Monday, January 26, 2009
Ever since Deadspin unleashed holy hell on a Simmons article about a year ago, the Sports Guy's pieces have been without comment. Since then, only Rick Reilly has been added to the commentless ranks, while all other works on ESPN.com can be picked apart and debated. CBS Sports reporter, Cameron Martin, decided to ask ESPN why this is so, and ESPN Spokesman Paul Melvin had this to say....
Me: "Paul, I had a question about ESPN columnists that I was going to address in my CBS column on Monday: Why can't readers comment on Rick Reilly and Bill Simmons columns? And why is it only them? Is it to protect the idea that these two columnists are universally loved? Jemele Hill and DJ Gallo and Scoop Jackson and Gene W get hammered by some readers. Why isn't that same courtesy extended to Bill and Rick? Seems disingenuous. Thanks, Cameron Martin."Okay, well that was a pretty obscure response, wasn't it? To be fair, Simmons and Reilly get about ten times the criticism that other writers get, and I don't fault ESPN for not wanting to sift through, and delete, over 1,000 comments or so. It's still interesting that with the thick skin that both Reilly and Simmons probably have at this point, that they wouldn't just go ahead and unleash the hounds on their articles.
ESPN: "Cameron, Bill and Rick's accessibility to fans has always been part of their style, and they both have developed long-standing practices of engaging their fans. Bill has a history of using his interaction with his readers as part of his voice and has, through the years, developed a regular, robust 'mailbag' style column that is a favorite of readers. Rick's connection to the personal stories of people in all walks of life has helped give him his signature voice. With respect to those traditions, we've chosen to continue to present their interaction with readers through those avenues."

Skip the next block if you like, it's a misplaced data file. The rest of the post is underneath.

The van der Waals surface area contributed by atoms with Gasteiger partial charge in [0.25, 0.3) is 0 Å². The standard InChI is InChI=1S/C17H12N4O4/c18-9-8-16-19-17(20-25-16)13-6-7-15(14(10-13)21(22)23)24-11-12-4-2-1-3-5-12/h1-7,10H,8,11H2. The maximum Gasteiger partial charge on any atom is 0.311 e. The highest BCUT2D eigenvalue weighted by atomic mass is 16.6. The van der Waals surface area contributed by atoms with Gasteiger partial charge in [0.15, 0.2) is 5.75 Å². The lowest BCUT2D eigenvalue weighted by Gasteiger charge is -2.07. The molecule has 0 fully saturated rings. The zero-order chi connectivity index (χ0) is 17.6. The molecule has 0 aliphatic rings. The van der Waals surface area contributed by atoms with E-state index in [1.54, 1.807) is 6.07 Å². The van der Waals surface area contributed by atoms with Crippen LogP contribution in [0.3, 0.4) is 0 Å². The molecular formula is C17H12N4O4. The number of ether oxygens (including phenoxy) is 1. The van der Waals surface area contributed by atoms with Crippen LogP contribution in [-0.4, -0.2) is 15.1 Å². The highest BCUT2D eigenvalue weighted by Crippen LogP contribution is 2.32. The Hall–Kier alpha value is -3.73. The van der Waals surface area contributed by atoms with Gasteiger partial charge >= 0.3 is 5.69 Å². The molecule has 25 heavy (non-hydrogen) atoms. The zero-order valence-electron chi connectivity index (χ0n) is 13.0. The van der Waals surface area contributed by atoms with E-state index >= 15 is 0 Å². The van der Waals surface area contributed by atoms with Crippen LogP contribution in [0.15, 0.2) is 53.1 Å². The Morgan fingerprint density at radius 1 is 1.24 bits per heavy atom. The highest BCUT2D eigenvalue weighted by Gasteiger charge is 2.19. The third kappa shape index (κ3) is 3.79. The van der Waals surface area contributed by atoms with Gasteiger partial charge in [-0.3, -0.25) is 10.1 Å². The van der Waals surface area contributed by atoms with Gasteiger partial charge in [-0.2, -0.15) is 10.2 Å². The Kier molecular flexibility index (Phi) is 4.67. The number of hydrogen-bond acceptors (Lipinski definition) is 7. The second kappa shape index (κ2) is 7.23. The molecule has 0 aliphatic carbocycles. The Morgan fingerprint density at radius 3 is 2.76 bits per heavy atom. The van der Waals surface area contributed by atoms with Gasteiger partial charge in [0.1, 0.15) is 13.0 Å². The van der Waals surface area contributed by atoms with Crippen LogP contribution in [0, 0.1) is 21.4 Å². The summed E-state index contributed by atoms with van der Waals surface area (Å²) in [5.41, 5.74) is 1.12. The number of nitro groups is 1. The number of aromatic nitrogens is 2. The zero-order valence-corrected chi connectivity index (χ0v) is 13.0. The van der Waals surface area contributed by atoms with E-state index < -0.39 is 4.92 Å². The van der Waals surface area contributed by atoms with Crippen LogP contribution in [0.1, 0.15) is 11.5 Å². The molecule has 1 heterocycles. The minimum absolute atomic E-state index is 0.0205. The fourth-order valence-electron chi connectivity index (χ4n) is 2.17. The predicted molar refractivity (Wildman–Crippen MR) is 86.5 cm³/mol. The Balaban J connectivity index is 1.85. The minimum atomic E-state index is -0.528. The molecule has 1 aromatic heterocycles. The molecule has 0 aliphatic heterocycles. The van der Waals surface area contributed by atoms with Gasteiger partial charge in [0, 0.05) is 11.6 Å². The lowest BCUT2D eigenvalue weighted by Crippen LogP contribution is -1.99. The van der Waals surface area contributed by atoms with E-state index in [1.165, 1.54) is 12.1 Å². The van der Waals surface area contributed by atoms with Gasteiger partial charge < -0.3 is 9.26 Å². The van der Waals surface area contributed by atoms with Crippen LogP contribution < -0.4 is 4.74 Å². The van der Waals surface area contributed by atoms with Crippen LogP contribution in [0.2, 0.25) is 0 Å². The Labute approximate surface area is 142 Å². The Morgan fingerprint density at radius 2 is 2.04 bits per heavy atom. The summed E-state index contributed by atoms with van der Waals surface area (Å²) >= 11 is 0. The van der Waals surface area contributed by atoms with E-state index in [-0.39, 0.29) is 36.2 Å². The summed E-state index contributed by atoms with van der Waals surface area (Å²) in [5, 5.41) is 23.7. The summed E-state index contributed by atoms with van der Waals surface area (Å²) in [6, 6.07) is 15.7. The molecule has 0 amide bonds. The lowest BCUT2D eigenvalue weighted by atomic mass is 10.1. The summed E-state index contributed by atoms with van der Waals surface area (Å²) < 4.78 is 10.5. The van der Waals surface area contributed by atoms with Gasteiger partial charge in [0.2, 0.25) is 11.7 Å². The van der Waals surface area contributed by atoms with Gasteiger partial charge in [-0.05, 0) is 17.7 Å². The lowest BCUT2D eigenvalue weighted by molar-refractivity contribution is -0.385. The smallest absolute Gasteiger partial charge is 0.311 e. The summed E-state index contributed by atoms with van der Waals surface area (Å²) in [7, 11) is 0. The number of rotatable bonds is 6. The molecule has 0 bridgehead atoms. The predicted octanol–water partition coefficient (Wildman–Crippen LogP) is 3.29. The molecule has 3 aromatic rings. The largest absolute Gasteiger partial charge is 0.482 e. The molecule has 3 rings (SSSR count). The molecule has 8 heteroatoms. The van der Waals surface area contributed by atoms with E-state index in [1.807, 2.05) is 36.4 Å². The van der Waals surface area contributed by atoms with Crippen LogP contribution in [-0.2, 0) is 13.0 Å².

(As non-answers go, that's pretty good. Unfortunately I wasn't looking for a non-answer.)
Me: "Paul, thanks for the reply. Quick follow-up: In this new era of change, transparency and accountability, isn't it a bit antiquated and un-American to try to control feedback from the public? What if President Obama wanted to comment directly on one of Rick Reilly's stories? Shouldn't he be able to announce to the world, ‘Rick, you're an inspiration to millions everywhere'?"
ESPN: "Hi Cameron. Appreciate the follow up, but I think our earlier comment is all we're going to have to offer here. Paul Melvin."
Oh and if you're a dog owner, and want to have a good cry, read Simmons latest article on the passing of his Golden Retriever.
Monday S.P.O.R.T.S. Cam: Bad breaks, worst football state wrapup (CBS Sports)